In my mid-size midwestern town it was discovered that one local utility was adding a late fee, a dollar or two, to every single automatic bill pay payment. A young housewife who carefully went over her bills discovered this and then proved that her bank account was setup to pay 1 week before the due date. When questioned, the utility company said the late fees were a mistake, a computer glitch, no idea how it happened, so sorry.

  42. washunate

    The cashless society is a very interesting fakeout because it cannot be done. I don’t mean logistically; that’s easy. The bulk of economic activity has been non-cash for decades. All the US has to do is say old versions of FRNs are no longer valid currency and bam, no more cash usage.

    But the US government can’t actually do that. The systemic fraud depends upon those mountains of cash remaining valuable, and FRNs are only valuable to the extent that their face value is recognized by the government.

    It’s also an interesting thought exercise on a deeper level about the very definition of money. Cash as we use it colloquially means transaction money denominated in the national currency, or perhaps more loosely, transaction money denominated in any national currency (the “medium of exchange”). But there’s a whole other kind of money – savings money. If the government were to ‘ban cash’, then people would simply use non currency-denominated savings money instead as their medium of exchange, from gold, silver, and copper coins to bus passes, cigarettes, liquor, and any other common items that are relatively easy to transport, store, and identify. For the more expensive items, there are of course the less common objects, too, such as antiques, art, jewelry, furniture, and so forth.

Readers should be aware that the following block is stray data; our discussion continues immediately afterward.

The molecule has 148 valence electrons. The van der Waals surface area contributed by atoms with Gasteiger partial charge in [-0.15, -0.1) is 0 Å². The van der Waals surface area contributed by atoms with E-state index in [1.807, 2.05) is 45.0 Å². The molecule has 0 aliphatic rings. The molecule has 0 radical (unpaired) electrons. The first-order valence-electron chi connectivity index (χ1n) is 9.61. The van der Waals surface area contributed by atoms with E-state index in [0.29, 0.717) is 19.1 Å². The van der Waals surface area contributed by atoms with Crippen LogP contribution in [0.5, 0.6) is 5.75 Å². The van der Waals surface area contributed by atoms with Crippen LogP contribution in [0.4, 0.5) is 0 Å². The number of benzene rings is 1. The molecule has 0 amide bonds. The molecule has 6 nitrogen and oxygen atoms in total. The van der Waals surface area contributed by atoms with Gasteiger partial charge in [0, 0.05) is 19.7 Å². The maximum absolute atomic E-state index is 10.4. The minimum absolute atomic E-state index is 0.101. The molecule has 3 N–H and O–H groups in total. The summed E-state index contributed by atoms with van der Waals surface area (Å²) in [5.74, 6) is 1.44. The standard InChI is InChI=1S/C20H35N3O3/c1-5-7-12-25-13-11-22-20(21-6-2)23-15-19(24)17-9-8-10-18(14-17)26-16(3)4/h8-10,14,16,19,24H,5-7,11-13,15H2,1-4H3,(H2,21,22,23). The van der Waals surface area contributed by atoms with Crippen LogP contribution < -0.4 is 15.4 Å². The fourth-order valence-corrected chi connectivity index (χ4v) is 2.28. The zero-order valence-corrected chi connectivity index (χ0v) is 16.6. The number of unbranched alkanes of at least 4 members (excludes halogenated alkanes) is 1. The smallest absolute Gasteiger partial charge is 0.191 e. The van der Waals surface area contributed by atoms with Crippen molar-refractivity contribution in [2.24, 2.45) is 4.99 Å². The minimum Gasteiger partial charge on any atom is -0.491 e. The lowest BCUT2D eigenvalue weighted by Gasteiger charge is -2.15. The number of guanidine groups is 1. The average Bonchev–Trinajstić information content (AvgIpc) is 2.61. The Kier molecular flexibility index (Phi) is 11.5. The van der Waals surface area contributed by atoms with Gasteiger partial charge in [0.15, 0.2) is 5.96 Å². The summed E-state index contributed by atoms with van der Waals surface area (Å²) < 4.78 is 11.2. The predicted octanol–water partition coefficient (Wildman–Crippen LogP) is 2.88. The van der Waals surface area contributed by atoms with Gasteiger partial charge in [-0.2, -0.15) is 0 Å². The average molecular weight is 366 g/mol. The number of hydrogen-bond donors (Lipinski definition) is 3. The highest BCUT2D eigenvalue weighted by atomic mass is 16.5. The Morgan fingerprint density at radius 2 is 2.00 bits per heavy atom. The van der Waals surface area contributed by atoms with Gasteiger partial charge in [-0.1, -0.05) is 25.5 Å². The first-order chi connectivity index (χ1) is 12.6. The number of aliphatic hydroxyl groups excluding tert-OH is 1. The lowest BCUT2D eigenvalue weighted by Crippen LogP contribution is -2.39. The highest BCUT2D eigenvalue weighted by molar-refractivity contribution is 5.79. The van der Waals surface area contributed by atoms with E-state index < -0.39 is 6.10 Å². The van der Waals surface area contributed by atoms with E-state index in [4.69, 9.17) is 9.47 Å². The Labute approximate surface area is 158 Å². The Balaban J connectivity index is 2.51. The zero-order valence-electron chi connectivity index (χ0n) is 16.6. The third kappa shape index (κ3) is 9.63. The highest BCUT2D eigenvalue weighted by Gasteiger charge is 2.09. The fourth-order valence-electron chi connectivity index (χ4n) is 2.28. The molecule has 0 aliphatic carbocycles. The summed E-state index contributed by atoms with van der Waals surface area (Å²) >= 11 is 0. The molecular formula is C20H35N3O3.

“Fiat currency” is merely one small subset of “money”. Sure, you can ban fiat currency, but so what? That’s simply removing government from the relatively few number of transactions where the parties don’t want government involvement anyway(!).

  43. Lune

    Count me among the skeptics re: the crime link. The biggest beneficiaries of organized crime and black market cash economies are the money launderers in NY, London, and Miami who can charge a hefty fee for converting that cash back to legitimate electronic funds. They make far more money than the drug dealers themselves (compare Miami to Bogota, Colombia, and ask yourself which city made more money off the cocaine trade of the 80s/90s?).

    I really think this is in preparation for NIRP more than anything else. Rogoff is right: as long as cash is an alternative, you cannot force a negative interest rate policy. Of course cash already is NIRP when managed in large amounts (there are carrying costs to renting large safe deposit boxes). But the only way for central banks to set a negative interest rate below the carrying costs of cash is to ban cash.